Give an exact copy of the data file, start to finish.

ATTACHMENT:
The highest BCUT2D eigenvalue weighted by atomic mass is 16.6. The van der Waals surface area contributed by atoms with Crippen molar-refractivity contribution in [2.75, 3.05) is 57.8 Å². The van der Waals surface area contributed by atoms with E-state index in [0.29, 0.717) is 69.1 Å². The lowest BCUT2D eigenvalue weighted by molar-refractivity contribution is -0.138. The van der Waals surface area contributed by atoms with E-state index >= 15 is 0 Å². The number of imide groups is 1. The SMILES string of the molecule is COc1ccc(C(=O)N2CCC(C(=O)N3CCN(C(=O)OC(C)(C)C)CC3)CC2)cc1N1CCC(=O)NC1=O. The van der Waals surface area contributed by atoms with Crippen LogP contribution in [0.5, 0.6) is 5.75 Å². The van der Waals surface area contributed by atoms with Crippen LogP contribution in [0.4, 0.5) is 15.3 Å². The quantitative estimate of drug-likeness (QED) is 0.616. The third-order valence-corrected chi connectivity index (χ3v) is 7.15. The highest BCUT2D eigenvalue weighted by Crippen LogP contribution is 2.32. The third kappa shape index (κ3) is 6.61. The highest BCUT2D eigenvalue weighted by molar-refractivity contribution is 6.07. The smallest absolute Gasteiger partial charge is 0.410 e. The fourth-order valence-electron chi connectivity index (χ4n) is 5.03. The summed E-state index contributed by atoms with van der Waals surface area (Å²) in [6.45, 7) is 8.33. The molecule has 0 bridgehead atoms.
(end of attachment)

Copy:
The highest BCUT2D eigenvalue weighted by atomic mass is 16.6. The van der Waals surface area contributed by atoms with Crippen molar-refractivity contribution in [2.75, 3.05) is 57.8 Å². The van der Waals surface area contributed by atoms with E-state index in [0.29, 0.717) is 69.1 Å². The lowest BCUT2D eigenvalue weighted by molar-refractivity contribution is -0.138. The van der Waals surface area contributed by atoms with E-state index >= 15 is 0 Å². The number of imide groups is 1. The SMILES string of the molecule is COc1ccc(C(=O)N2CCC(C(=O)N3CCN(C(=O)OC(C)(C)C)CC3)CC2)cc1N1CCC(=O)NC1=O. The van der Waals surface area contributed by atoms with Crippen LogP contribution in [0.5, 0.6) is 5.75 Å². The van der Waals surface area contributed by atoms with Crippen LogP contribution in [0.4, 0.5) is 15.3 Å². The quantitative estimate of drug-likeness (QED) is 0.616. The third-order valence-corrected chi connectivity index (χ3v) is 7.15. The highest BCUT2D eigenvalue weighted by Crippen LogP contribution is 2.32. The third kappa shape index (κ3) is 6.61. The highest BCUT2D eigenvalue weighted by molar-refractivity contribution is 6.07. The smallest absolute Gasteiger partial charge is 0.410 e. The fourth-order valence-electron chi connectivity index (χ4n) is 5.03. The summed E-state index contributed by atoms with van der Waals surface area (Å²) in [6.45, 7) is 8.33. The molecule has 0 bridgehead atoms.